27th April 2017

Feel good

Do your team feel good about doing a good job? It is a fairly straightforward question but like many a coaching question it is deeper and more complex than you might have at first realised.

What is a good job? How do you define it? How does the team define it? How does the individual define it? How does the business define it?  The chances are that the answers to all of these questions will be different, and if so you have a leadership challenge and a lack of alignment. There is also a strong possibility that neither you, nor the team nor the business will have stopped to define what a good job is. In which case, you also have a leadership opportunity to create alignment.

Assuming that you have put the time and effort into knowing and understanding what a good job is. What is your strategy for helping your team to feel good when they have done a good job? It probably won’t happen by accident and if they don’t feel good after having done a good job why would they strive to perform at that level again? So, do you have a strategy to accomplish this?

As bosses, we have an uncanny knack for missing the dozens of great things our colleagues do every day whilst at the same time managing to chew them out for every little thing they happen to get not quite right. It would be good to have a series of strategies to consciously help our colleagues feel good when they have done a good job.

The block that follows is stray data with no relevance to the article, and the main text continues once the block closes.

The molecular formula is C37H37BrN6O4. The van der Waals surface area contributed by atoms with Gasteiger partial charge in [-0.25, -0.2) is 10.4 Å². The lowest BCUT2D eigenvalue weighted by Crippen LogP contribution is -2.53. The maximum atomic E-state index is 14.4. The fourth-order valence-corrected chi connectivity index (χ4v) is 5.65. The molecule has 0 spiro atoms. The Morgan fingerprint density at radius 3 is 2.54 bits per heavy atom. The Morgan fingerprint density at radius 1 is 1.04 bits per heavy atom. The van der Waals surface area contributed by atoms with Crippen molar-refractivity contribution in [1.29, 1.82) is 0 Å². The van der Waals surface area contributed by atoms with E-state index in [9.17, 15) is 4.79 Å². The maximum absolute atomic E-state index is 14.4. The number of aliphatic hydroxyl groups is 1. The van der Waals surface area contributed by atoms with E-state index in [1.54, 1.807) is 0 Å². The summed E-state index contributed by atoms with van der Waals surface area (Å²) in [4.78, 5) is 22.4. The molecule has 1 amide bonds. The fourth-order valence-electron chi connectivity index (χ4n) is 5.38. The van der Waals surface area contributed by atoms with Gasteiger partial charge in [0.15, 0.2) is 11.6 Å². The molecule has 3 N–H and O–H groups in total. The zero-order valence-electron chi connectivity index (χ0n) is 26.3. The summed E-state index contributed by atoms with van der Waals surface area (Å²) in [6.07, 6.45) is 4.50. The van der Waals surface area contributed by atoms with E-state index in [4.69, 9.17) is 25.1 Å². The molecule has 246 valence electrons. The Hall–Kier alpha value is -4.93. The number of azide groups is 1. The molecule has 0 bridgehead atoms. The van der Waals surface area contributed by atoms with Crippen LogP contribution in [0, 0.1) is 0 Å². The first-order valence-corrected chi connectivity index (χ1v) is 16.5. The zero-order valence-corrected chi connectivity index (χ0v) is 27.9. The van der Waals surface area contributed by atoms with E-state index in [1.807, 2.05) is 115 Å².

That would necessarily mean helping them know when they have done a good job, which means being very clear about the expectations, here having a clear and unambiguous scoreboard always helps. Noticing and celebrating when a good job occurs is important too. Imagine someone has played a blinder today; They notice it, perhaps the team notices it too but the boss fails to notice it, how motivated do you think they will be tomorrow to perform to the same level? Everyone wants to be noticed, to feel important and if performing well doesn’t get the boss’s attention, well perhaps screwing up will. Screwing up is generally guaranteed to get the boss’s attention.

Having all the metrics, expectations and scoreboards in place and failing to notice, failing to celebrate and failing to help the people feel good is probably worse than not having the expectations in place at all.

Many years ago, working for a business, I used a phrase, probably way too often, that went ‘working hard for this company is like wetting yourself in a dark suit. It gives you a nice warm feeling but nobody notices.’. Does that describe how your people feel? Because to extend the metaphor that nice warm feeling very quickly becomes cold and uncomfortable and one that we don’t want to repeat.

Leading people isn’t easy, but it is easy to help people to feel good when they have done good work. The other truth is that by helping others to feel good, you can’t help but to feel good yourself.